Work continues Thursday on the 21-acre boomerang-shaped island under construction on the Lower Peoria Lakes on the Illinois River. The project is one of three islands proposed for the Peoria Lakes. The project underway is located just north of the McClugage Bridge. Photo by David Zalaznik.
Man-made river island taking shape
PEORIA — Progress never really stopped during the winter on the construction of a man-made island in the Lower Peoria Lake of the Illinois River.
“They did have to shut down for several weeks due to mechanical issues,” said Marshall Plumley, a regional technical specialist with the Corps of Engineers, but mild temperatures throughout the winter meant that construction could continue for most of the season.
The island being built by the Corps of Engineers is just north of the McClugage Bridge.
It has already taken a distinct shape. Geotextile bags form the outline of the 21 acre soon-to-be landmass. Silt and river soil dredged from the lake bed are filling in the center.
“We already have vegetation coming up through those bags,” Plumley said. “It’s going to look like it belongs there.”
But the purpose of the island’s placement is not cosmetic.
“It’s really critical for the aquatic species that make the Illinois River home,” Plumley said.
The project, one of three islands proposed for the Peoria Lakes, is more than 15 years in the planning, now more than two years in the making. It is being built to restore depth diversity primarily for fish habitats.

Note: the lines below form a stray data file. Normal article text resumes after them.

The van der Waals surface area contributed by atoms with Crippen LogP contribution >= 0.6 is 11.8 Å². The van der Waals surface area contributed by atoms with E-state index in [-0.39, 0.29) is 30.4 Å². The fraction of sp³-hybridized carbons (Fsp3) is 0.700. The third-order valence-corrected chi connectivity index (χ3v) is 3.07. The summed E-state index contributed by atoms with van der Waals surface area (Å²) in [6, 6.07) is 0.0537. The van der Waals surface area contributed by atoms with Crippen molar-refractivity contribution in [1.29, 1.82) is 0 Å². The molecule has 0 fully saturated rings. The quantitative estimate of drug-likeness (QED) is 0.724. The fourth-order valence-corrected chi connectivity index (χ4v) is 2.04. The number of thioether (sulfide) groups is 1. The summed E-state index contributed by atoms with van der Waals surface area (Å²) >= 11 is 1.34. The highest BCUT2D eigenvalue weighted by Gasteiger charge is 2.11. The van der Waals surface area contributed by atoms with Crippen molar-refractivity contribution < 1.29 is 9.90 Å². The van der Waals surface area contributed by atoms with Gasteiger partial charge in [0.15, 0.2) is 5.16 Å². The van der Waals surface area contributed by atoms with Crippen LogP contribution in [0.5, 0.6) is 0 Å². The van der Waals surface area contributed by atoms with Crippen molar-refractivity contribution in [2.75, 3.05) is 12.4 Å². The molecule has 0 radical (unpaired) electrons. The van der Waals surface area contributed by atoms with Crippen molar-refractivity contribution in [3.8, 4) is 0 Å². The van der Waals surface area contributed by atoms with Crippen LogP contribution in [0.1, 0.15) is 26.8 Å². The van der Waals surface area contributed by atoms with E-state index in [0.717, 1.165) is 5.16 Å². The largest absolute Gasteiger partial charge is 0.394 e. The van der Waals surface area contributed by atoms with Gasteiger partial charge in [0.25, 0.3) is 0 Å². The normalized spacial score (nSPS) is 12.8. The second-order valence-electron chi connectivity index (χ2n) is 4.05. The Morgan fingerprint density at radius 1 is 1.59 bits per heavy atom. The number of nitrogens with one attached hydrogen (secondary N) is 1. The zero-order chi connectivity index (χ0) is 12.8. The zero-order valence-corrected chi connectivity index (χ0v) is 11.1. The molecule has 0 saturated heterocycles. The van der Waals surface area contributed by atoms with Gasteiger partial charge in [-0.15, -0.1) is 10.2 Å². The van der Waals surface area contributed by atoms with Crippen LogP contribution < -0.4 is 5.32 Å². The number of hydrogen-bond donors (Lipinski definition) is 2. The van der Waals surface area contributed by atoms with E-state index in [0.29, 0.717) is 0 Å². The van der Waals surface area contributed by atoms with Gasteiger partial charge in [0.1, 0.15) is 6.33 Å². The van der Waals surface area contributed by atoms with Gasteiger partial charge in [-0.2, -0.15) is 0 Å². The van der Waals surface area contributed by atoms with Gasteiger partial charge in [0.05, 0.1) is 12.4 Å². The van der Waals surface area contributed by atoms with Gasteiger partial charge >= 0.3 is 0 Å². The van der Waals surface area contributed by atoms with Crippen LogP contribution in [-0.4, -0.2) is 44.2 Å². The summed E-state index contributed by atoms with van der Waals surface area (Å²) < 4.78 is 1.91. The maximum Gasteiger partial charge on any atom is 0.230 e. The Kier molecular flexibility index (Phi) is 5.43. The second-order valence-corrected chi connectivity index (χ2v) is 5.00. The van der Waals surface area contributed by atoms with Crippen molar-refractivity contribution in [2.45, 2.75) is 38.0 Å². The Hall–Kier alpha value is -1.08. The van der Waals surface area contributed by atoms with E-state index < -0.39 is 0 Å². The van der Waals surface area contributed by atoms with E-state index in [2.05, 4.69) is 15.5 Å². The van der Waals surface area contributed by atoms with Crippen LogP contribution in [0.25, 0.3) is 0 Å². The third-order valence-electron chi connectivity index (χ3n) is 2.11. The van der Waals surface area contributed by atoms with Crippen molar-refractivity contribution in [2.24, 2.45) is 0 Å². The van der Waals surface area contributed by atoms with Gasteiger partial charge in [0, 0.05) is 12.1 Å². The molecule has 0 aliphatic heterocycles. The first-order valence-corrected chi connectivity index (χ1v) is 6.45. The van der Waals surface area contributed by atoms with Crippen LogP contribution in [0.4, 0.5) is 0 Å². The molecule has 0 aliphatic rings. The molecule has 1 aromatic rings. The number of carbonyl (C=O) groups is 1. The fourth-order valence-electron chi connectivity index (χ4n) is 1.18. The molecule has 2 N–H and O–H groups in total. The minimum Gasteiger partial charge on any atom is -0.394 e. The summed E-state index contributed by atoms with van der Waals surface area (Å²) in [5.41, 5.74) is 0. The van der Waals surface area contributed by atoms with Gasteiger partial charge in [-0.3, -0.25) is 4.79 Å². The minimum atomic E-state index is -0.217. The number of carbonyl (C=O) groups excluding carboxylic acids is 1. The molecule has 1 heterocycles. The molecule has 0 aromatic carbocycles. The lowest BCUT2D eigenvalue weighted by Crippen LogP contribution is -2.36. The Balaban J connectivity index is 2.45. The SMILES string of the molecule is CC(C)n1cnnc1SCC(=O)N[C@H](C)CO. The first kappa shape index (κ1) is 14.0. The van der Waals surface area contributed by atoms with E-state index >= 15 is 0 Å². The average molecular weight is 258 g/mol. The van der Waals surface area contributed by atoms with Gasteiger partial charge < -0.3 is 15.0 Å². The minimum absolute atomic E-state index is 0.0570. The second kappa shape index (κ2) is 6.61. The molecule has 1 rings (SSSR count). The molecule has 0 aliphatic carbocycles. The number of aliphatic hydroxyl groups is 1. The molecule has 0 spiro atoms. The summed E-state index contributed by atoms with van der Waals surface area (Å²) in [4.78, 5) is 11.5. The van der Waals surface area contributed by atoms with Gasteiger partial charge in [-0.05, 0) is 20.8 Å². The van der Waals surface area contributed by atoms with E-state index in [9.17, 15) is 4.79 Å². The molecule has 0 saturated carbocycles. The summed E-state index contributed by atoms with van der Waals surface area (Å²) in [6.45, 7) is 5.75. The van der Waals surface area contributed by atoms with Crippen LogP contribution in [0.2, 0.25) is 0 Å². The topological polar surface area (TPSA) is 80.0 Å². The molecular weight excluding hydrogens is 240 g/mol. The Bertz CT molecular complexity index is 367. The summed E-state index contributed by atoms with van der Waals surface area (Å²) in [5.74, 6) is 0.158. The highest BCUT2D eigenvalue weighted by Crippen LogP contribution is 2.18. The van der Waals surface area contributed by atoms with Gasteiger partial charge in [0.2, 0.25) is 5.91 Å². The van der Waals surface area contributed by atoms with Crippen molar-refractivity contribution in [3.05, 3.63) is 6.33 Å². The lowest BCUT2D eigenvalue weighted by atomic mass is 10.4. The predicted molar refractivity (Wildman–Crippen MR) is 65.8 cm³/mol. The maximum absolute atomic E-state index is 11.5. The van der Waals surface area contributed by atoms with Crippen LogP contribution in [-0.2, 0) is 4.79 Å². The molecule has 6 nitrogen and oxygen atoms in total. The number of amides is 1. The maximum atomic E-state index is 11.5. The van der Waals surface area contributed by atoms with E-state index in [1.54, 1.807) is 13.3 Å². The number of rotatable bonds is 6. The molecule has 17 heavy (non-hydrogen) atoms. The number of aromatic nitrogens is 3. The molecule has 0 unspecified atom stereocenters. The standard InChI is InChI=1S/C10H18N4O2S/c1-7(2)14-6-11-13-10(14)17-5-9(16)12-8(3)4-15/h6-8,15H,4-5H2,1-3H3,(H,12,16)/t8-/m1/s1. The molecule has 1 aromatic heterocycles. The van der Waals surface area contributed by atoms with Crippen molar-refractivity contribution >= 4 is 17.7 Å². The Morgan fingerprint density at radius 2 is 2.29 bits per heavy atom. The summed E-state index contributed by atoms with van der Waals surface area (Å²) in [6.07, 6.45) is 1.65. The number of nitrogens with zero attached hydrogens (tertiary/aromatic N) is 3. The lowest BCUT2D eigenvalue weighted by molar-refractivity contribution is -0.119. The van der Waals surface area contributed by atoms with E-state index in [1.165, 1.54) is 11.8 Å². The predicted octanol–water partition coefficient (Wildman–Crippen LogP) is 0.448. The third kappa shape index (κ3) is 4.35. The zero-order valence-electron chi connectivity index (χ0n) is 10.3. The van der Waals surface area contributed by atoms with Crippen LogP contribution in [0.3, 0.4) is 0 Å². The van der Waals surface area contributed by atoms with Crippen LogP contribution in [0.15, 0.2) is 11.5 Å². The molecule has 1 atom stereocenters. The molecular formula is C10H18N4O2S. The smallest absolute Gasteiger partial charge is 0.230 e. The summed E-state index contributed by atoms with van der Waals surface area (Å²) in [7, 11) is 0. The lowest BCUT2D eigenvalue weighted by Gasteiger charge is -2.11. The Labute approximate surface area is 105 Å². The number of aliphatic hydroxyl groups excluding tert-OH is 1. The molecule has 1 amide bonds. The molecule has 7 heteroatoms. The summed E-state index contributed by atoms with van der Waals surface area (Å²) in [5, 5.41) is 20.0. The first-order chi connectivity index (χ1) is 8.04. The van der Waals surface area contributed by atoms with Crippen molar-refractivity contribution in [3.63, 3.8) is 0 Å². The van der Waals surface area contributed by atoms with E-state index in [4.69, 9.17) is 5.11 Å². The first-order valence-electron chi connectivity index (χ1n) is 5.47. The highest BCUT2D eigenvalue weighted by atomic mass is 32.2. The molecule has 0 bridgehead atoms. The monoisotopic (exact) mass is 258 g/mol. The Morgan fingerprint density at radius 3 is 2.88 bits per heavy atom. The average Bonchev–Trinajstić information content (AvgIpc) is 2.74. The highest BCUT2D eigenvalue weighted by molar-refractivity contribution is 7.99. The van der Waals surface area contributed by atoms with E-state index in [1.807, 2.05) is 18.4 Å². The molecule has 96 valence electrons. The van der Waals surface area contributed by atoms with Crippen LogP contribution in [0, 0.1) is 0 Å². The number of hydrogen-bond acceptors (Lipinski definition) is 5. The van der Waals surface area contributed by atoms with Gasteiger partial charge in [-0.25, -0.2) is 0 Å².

Initially, the project’s completion date was to be sometime this year. Delays and flooding pushed the deadline to 2013, but the mild winter allowed some of that time to be made up and the original time frame to be nearly restored.
“If the weather still holds and we don’t have high water,” the island will be completed on schedule, Plumley said, adding that at the moment the risk of flooding doesn’t appear to be any higher than normal.
The project stands at about 60 percent to 65 percent complete between the two stages of construction. Phase 1, putting the perimeter in place, is 90 percent finished. Phase 2, which includes filling in the core of the island, stands at 30 percent complete.
With proposed second and third islands south of the McClugage Bridge, a total of about 200 acres of the Peoria Lakes would be dredged to between 6 and 8 feet deep, creating three islands spanning more than 70 acres.
The other two islands are still in planning stages and have yet to receive the money from Congress to begin construction.